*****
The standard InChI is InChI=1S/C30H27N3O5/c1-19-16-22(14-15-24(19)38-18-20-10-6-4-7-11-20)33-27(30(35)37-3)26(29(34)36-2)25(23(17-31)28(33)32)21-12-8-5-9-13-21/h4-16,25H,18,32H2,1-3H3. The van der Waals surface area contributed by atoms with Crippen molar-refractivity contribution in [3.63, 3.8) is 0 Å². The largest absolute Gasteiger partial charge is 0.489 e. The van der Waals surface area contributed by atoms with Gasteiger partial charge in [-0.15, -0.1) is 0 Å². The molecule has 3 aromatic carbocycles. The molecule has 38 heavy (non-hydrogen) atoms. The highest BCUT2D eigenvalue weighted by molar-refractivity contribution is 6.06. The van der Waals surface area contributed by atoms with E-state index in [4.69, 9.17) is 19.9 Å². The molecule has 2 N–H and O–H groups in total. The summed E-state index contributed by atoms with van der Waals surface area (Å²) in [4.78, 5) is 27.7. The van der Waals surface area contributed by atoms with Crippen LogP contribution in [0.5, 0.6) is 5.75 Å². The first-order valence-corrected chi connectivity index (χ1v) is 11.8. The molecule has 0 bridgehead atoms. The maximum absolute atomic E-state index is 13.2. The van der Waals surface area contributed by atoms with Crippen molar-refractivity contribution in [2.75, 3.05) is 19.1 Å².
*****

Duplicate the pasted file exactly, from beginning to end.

The standard InChI is InChI=1S/C30H27N3O5/c1-19-16-22(14-15-24(19)38-18-20-10-6-4-7-11-20)33-27(30(35)37-3)26(29(34)36-2)25(23(17-31)28(33)32)21-12-8-5-9-13-21/h4-16,25H,18,32H2,1-3H3. The van der Waals surface area contributed by atoms with Crippen molar-refractivity contribution in [3.63, 3.8) is 0 Å². The largest absolute Gasteiger partial charge is 0.489 e. The van der Waals surface area contributed by atoms with Gasteiger partial charge in [-0.15, -0.1) is 0 Å². The molecule has 3 aromatic carbocycles. The molecule has 38 heavy (non-hydrogen) atoms. The highest BCUT2D eigenvalue weighted by molar-refractivity contribution is 6.06. The van der Waals surface area contributed by atoms with E-state index in [4.69, 9.17) is 19.9 Å². The molecule has 2 N–H and O–H groups in total. The summed E-state index contributed by atoms with van der Waals surface area (Å²) in [4.78, 5) is 27.7. The van der Waals surface area contributed by atoms with Crippen LogP contribution in [0.5, 0.6) is 5.75 Å². The first-order valence-corrected chi connectivity index (χ1v) is 11.8. The molecule has 0 bridgehead atoms. The maximum absolute atomic E-state index is 13.2. The van der Waals surface area contributed by atoms with Crippen molar-refractivity contribution in [2.75, 3.05) is 19.1 Å².